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Posted in Asian longhorned tick, cattle, cow, Haemaphysalis longicornis, Infectious disease, Invasive species, parasites, public health, science, ticks, vector-borne diseases | Comments (0)

Mysterious illness that paralyzes healthy kids prompts plea from CDC

July 10th, 2019
13-year-old boy recovering in a Denver hospital from a suspected case of human enterovirus 68 during a 2014 outbreak.

Enlarge / 13-year-old boy recovering in a Denver hospital from a suspected case of human enterovirus 68 during a 2014 outbreak. (credit: Getty | Cyrus McCrimmon)

After a record number of cases in 2018 of a rare, puzzling illness that causes paralysis in otherwise healthy kids, officials at the Centers for Disease Control and Prevention are urging doctors to hasten reporting and boost data collection before the next big wave of illness hits—which is expected in 2020.

The illness is called acute flaccid myelitis, or AFM, and is marked by the sudden onset of limb weakness (usually upper limb), paralysis, and spinal lesions seen on MRI scans. It most often occurs in children. It’s unclear what causes it and why instances are increasing—though officials suspect that a relative of poliovirus is involved. There is no specific treatment, and doctors can’t predict how affected patients will fare; some regain muscle strength and recover full use of paralyzed limbs over time, some don’t. In rare cases, AFM can cause respiratory failure and death.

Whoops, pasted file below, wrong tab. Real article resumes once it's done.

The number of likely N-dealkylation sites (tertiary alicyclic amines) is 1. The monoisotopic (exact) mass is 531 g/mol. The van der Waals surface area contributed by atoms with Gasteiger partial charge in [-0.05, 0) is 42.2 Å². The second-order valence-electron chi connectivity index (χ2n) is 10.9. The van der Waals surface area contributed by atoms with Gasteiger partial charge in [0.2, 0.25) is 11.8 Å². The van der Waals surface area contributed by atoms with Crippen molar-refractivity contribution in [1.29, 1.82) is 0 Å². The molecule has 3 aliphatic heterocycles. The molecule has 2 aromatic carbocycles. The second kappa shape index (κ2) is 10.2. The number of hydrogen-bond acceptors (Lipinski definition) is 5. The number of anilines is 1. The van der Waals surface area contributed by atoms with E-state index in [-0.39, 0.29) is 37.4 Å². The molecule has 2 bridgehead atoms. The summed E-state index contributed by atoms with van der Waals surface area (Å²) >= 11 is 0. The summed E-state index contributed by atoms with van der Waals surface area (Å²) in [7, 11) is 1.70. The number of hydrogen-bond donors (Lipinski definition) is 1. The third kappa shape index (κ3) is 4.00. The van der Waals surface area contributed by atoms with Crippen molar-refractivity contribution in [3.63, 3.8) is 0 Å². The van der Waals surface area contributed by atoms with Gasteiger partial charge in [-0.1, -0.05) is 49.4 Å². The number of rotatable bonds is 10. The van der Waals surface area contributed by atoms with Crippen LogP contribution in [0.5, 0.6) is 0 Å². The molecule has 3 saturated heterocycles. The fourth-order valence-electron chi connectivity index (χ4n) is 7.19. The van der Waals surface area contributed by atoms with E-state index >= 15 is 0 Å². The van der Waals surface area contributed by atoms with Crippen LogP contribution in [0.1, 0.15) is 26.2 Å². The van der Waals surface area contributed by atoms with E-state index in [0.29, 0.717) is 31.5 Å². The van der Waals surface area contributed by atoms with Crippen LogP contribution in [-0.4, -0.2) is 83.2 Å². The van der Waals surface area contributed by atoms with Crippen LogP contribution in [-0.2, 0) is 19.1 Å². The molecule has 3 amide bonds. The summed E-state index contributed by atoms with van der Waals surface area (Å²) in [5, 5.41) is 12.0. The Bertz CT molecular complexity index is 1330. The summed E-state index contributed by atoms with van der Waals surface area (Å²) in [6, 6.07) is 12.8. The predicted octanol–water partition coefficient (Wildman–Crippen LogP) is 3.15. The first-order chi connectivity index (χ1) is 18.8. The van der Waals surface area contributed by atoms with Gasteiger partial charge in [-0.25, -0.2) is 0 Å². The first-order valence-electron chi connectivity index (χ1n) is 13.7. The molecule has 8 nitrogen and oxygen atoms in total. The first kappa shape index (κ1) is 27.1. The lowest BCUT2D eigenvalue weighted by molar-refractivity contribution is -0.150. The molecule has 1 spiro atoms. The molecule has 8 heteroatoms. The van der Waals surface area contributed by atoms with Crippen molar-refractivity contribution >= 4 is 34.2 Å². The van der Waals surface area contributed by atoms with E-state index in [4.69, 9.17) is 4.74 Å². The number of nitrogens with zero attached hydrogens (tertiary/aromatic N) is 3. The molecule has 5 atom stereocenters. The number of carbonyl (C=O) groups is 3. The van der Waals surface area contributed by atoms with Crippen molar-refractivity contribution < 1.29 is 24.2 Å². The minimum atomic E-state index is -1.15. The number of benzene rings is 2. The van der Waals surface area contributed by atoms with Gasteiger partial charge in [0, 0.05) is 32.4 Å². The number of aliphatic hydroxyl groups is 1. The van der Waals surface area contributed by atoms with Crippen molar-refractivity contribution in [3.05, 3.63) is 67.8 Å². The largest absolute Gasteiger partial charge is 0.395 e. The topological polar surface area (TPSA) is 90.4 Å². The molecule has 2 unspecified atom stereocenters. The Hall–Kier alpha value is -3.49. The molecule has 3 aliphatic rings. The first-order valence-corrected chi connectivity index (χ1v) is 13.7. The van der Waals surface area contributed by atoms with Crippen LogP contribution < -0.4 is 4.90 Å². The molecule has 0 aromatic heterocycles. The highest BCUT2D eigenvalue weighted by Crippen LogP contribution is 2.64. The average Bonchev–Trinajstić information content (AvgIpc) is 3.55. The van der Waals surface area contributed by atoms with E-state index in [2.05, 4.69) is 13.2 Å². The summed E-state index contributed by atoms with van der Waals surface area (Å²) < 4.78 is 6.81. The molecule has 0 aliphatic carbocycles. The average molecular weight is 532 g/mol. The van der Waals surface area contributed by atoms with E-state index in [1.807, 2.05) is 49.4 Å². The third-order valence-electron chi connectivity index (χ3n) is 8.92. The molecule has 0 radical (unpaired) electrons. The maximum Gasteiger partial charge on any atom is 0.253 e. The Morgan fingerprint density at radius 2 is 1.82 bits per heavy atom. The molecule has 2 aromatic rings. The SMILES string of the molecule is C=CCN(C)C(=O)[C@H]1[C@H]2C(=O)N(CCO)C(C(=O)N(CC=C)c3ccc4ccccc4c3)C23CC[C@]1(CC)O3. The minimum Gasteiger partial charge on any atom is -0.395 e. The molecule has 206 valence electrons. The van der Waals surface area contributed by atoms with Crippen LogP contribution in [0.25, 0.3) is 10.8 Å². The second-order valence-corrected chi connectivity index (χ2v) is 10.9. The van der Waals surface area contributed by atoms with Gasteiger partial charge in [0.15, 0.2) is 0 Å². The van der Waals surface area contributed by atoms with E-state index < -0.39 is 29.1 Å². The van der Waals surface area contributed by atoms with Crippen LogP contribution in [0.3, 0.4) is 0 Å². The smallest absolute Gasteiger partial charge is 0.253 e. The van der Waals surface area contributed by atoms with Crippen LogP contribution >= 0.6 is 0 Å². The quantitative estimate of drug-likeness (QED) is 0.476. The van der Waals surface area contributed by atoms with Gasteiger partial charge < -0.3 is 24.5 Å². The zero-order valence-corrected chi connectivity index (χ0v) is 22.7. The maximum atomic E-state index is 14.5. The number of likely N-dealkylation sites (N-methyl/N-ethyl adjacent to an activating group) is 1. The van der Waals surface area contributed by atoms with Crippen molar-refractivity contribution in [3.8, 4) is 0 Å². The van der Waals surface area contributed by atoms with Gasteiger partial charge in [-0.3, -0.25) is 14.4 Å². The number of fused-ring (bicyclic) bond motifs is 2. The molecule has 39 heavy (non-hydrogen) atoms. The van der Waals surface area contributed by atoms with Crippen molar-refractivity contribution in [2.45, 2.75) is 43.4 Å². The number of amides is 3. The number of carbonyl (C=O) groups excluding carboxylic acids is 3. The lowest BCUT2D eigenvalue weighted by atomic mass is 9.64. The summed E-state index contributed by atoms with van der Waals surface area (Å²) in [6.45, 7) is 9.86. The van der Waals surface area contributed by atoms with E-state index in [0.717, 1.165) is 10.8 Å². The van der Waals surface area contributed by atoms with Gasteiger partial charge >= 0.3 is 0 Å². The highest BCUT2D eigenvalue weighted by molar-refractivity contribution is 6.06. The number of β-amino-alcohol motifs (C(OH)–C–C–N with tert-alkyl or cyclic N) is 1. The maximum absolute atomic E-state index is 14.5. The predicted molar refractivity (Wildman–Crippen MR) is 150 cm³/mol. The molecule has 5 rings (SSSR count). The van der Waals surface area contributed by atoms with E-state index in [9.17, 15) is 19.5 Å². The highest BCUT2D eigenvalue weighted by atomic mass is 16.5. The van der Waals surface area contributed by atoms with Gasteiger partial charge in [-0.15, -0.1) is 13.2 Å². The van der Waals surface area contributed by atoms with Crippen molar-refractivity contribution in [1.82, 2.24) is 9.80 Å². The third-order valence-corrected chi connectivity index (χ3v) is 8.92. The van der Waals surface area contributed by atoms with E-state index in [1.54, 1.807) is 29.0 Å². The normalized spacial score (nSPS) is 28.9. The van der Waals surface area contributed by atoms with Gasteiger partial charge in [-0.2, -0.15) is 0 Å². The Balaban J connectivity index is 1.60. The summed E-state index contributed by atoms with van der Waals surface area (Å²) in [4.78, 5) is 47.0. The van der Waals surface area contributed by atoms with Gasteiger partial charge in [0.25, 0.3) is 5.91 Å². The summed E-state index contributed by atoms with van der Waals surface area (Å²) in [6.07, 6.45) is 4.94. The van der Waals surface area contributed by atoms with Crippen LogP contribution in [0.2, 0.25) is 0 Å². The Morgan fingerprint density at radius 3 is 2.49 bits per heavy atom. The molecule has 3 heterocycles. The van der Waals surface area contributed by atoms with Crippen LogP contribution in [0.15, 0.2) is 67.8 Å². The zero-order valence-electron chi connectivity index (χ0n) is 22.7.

AFM first gained attention in 2014, when health officials noted a spike in the polio-like condition nationwide and began carefully documenting cases. Since then, health officials have seen a distinct every-other-year pattern to the illness.

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Posted in acute flaccid myelitis, AFM, CDC, enterovirus, immune responses, Infectious disease, motor neurons, MRI, muscle weakness, neurological condition, paralysis, polio, science, west nile | Comments (0)

Antivaxxers turn to homeschooling to avoid protecting their kids’ health

July 8th, 2019
Stylized photograph of a boy writing at a desk.

Enlarge / A boy at school. (credit: Getty | Florian Gaertner )

Anti-vaccine advocates in New York are encouraging parents to homeschool their children rather than protect them from serious diseases, according to a recent report in The Wall Street Journal.

The move by New York anti-vaccine groups comes just weeks after state lawmakers eliminated exemptions that allowed parents to opt their children out of standard school vaccination requirements on the basis of religious beliefs. Very few religions actually have objections to vaccinations, and the ones that do tend to have relatively few followers. But many parents who reject vaccines based on falsehoods and misinformation about their safety have claimed religious objections as a way to dodge immunization requirements.